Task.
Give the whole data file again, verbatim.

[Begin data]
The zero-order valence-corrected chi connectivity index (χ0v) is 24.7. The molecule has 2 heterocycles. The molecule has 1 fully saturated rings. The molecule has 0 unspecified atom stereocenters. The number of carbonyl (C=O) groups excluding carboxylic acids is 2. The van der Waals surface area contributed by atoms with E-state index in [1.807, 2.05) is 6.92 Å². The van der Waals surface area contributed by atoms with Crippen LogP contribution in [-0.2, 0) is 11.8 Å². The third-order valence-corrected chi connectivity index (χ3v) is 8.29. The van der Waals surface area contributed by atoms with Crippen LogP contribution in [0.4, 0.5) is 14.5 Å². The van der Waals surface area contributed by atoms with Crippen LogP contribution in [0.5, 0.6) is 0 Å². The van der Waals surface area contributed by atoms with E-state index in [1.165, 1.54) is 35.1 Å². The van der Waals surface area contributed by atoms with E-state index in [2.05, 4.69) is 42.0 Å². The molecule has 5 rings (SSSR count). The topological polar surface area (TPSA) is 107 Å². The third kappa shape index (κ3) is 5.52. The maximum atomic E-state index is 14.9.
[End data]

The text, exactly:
The zero-order valence-corrected chi connectivity index (χ0v) is 24.7. The molecule has 2 heterocycles. The molecule has 1 fully saturated rings. The molecule has 0 unspecified atom stereocenters. The number of carbonyl (C=O) groups excluding carboxylic acids is 2. The van der Waals surface area contributed by atoms with E-state index in [1.807, 2.05) is 6.92 Å². The van der Waals surface area contributed by atoms with Crippen LogP contribution in [-0.2, 0) is 11.8 Å². The third-order valence-corrected chi connectivity index (χ3v) is 8.29. The van der Waals surface area contributed by atoms with Crippen LogP contribution in [0.4, 0.5) is 14.5 Å². The van der Waals surface area contributed by atoms with Crippen LogP contribution in [0.5, 0.6) is 0 Å². The van der Waals surface area contributed by atoms with E-state index in [1.165, 1.54) is 35.1 Å². The van der Waals surface area contributed by atoms with E-state index in [2.05, 4.69) is 42.0 Å². The molecule has 5 rings (SSSR count). The topological polar surface area (TPSA) is 107 Å². The third kappa shape index (κ3) is 5.52. The maximum atomic E-state index is 14.9.